How can institutions streamline the credit-earning process?
- Though excess credits can often be a deliberate move on a student’s part, college administrations still can assist students in avoiding excess credits and streamlining the pathway to graduation, according to Rebecca Torstrick, the associate vice president for Academic Affairs at Indiana University. Torstrick told Education Dive the IU system had established a uniform general education curriculum so students would not fall behind if they transferred to a new campus.
- Torstrick said accumulating some excess credits is unavoidable, such as when a student fails a class and must retake it. Other students may prefer to withdraw and retake a class rather than receive a lower grade. Torstrick said colleges should assure students that sometimes the lower grade is preferable, as the longer students stay in school the more likely it is that something will cause them to discontinue.
- Torstrick said the school system was now looking into how to accommodate students who face a situation like an illness that keeps them out of class for several weeks; they do not want that student’s semester to sink, so IU is looking into ways to keep those students engaged, particularly in utilizing online technology or instruction.
Many times, students accumulate excess credits because of a change in their major —Torstrick noted 60% of students at Indiana University change their major in the first several years. Many students enter college believing they’re pursuing one path, only to find it does not appeal to them, or they take another class on a whim or as a part of a general education curriculum and find a new path that inspires a choice of major. Torstrick said it is important administrations do not discourage this exploration.
Some initiatives for helping students to right-size their credits included getting freshman students on a track for a certain major field experience earlier in the process; if an education major, for example, is exposed to student teaching in his or her first year and decides teaching isn't for him or her, the student can avoid going down a path which would hinder the ability to finishing school on time.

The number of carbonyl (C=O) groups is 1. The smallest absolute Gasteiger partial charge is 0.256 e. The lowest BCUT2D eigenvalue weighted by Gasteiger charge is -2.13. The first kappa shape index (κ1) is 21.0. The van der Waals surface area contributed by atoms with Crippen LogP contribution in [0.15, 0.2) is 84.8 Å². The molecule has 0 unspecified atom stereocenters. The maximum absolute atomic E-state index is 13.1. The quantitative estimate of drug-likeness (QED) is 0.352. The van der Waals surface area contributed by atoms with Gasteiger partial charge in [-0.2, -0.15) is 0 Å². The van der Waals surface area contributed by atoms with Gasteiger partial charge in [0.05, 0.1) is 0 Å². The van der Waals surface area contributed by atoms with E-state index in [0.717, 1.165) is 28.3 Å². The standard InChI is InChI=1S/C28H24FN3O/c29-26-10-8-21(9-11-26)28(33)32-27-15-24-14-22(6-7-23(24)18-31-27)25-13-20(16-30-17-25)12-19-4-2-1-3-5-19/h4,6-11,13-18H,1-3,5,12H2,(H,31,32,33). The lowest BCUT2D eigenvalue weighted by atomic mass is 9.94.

Administrations can also assist students who have decided on a major but are still trying to find the most efficient path to fulfill requirements. Torstrick said the university had created degree maps for every available major, with each requirement linked to a list of acceptable courses. Making such tools accessible for students lessens the possibility that they could be led astray by a mistaken choice or bad advice. Such tools can also help administrations preemptively understand if they will have more demand than they can currently accept for certain classes. Advisers can also work with students by narrowing down the potential career paths they may pursue after college, if they feel more passionate or certain about that then a choice in major. Advisers can then work with students to discern the majors that work for those careers.
“I think most colleges and universities have been working on this sort of specialized advisement components,” Torstrick said.